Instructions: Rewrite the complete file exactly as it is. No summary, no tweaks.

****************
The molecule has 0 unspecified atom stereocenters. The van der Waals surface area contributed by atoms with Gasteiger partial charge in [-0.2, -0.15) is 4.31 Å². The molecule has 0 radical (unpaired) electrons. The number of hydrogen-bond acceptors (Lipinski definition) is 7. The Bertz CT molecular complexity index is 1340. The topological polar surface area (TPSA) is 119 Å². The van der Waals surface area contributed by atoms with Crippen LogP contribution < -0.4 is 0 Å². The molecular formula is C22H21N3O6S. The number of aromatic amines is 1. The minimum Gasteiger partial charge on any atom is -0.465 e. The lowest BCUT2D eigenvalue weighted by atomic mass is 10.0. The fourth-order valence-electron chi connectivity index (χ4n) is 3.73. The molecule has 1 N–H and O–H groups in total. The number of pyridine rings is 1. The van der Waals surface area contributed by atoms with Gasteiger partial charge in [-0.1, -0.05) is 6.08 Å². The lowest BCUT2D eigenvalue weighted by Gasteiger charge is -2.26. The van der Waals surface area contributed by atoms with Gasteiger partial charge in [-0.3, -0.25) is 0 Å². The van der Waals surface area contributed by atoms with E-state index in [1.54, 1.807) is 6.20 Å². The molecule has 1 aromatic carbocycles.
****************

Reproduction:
The molecule has 0 unspecified atom stereocenters. The van der Waals surface area contributed by atoms with Gasteiger partial charge in [-0.2, -0.15) is 4.31 Å². The molecule has 0 radical (unpaired) electrons. The number of hydrogen-bond acceptors (Lipinski definition) is 7. The Bertz CT molecular complexity index is 1340. The topological polar surface area (TPSA) is 119 Å². The van der Waals surface area contributed by atoms with Crippen LogP contribution < -0.4 is 0 Å². The molecular formula is C22H21N3O6S. The number of aromatic amines is 1. The minimum Gasteiger partial charge on any atom is -0.465 e. The lowest BCUT2D eigenvalue weighted by atomic mass is 10.0. The fourth-order valence-electron chi connectivity index (χ4n) is 3.73. The molecule has 1 N–H and O–H groups in total. The number of pyridine rings is 1. The van der Waals surface area contributed by atoms with Gasteiger partial charge in [-0.1, -0.05) is 6.08 Å². The lowest BCUT2D eigenvalue weighted by Gasteiger charge is -2.26. The van der Waals surface area contributed by atoms with Gasteiger partial charge in [-0.3, -0.25) is 0 Å². The van der Waals surface area contributed by atoms with E-state index in [1.54, 1.807) is 6.20 Å². The molecule has 1 aromatic carbocycles.